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Tableau command line Batch PDF generator

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Posted By Jeremy Weatherall

If you need to generate a series of PDF files based on the same Tableau Dashboard, but with each PDF using different values to filter the data displayed, you could end up a bit frustrated as out of the box this would mean manually selecting each filter value, then selecting export as a PDF. Fine for a few values, but not a particularly enjoyable experience as the number of filter values increases. 

The Batch PDF generator is a java executable that lets you configure and automate this process in a repeatable fashion. It’s functionality breaks down into two parts, firstly you create a Tableau worksheet that will contain the values you want to iterate over and pass as filters to your Dashboard. Secondly you create a dashboard that you want to use to generate PDF files, based on the filter values you got from step 1.

There are probably multiple examples creating this functionality available, some using TABCMD, others using Tableau’s REST API, written in various programming languages. In fact I am using some of the concepts found in Alexis Guinebertiere blog “Email alerts with Tableau”, written in Ruby. 

This project uses Tableau REST API which has some advantages over TABCMD, the main ones being:

  • You do not have to install TABCMD on the PC you are running the code on (which can only be Windows)
  • TABCMD has some subtle nuances when running multiple jobs at the same time, where you need to write your code to log in for each separate request you want to make, drastically slowing down the process. This is not an issue for the REST API, where we only log in to the Tableau Server at the start of the process and then use a returned token for subsequent requests. Using Java means we can easily add multithreading, so that you can submit simultaneous PDF generation requests
  • See Tableau Server REST API help to view additional functionality



The filter values worksheet and PDF dashboard need to be published to a Tableau Server (online or an on-premise server).

The filter values worksheet can be the in the same workbook as the dashboard, or in separate workbook

User Permissions on published workbooks

You need to provide Tableau Server login credentials as part of a properties file so that the program can interact with Tableau Server. This login needs to have some minimum permissions on the workbook(s) you are using. 

The login user does not need any project permissions

Project Permissions

To retrieve the values to iterate over the login user needs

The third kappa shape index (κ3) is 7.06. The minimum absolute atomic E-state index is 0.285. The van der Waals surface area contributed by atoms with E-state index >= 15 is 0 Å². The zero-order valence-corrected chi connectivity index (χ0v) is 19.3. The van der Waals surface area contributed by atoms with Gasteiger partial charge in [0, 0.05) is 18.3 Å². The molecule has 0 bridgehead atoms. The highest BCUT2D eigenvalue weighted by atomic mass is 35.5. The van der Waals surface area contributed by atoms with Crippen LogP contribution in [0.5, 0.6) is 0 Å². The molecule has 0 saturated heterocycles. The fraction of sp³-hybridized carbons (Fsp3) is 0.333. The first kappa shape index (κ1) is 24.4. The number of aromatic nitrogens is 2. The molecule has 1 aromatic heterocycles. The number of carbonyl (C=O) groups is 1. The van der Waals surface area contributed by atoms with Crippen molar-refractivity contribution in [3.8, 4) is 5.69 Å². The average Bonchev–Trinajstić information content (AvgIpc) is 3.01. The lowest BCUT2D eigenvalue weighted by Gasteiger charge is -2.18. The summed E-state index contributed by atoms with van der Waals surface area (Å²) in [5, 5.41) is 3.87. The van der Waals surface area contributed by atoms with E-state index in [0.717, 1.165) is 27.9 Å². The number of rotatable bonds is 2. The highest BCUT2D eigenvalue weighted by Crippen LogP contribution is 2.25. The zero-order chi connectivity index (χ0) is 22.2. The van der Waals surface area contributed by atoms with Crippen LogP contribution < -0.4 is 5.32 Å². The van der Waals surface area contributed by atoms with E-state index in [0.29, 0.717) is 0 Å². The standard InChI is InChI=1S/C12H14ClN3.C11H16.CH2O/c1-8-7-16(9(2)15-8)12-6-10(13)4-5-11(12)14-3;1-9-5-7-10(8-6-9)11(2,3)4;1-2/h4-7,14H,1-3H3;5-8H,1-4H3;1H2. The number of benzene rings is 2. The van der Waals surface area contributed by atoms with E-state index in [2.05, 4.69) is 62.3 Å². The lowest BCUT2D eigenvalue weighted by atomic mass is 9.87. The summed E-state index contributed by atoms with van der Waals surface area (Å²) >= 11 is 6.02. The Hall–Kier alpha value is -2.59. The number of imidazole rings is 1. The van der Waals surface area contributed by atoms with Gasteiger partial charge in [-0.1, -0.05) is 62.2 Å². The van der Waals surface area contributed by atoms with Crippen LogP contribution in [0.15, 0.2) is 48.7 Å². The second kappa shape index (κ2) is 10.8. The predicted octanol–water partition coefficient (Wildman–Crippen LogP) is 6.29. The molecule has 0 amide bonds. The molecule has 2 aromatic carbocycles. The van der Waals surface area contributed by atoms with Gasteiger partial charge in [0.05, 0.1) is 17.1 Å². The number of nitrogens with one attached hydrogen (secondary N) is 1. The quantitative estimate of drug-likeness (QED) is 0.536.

• Download summary data
  • View

To generate the PDF the login user needs

  • View
  • Filter
  • Download Image/PDF

If the values to iterate over and the Dashboard to download are in the same workbook (or Project) the permissions at a minimum would look like:

Workbook Permissions


JRE (Java Runtime)

You will need Java 8 JRE, or higher, installed on your PC to run the program


Download and save the compiled code located on github.


The download has four parts

  1. restAPIPDF.jar is the compiled java code
  2. properties.prop is the file where you define how to log on to the Tableau Server, the name of the filter values worksheet and PDF Dashboard, and where to store the generated PDF files.
  3. runme.bat gives an example of how to run the PDF program, where you choose which properties file to use (each property files could define different PDFs to generate and at run time you choose which one you want to use)
  4. Test View.twbx is a packaged workbook copy of the workbook created in the End to End walkthrough detailed later in this post
Github files

Note: you can download the source code. The best I can claim is that I dabble in coding, and that is probably a bit of a reach. The good news is that you can amend the code to suit your own needs. This source code is an Eclipse Java Maven Project.


If you have read this far you should be thinking about limitations and could this really meet your needs! As I don’t know what you want to do, not one I can answer, but I’ll address a limitation and answer a few of my own soft ball questions!

For ease of coding only one column in your datasource can be used as a filter, you define this column in the properties file. This works great if for example you want to generate a PDF for each student by iterating over the students name, but if you want to pass in student name and term, values from two columns in your data source, not so great! In cases like this you need to do a little work. In Tableau create a new Calculated Field that concatenates the columns you want to use for filter values so that they are now in one column, and use this as your filter column, then populate your filter worksheet using this new column

How thoroughly has the code been tested? 

It worked for the use cases I tested, but no guarantees, the code is as is, though let me know if you have problems and I’ll do my best to respond. This code is my own personal work and is not provided or supported by Tableau.

Have thoroughly tested are different types of filter values?

  • Filter values with spaces and non ASCII values should work, looking at you Anthony O’Donnell and also Barry Französisch!
  • Filter values with commas in are supported i.e. Adam Bellavance, Region, Central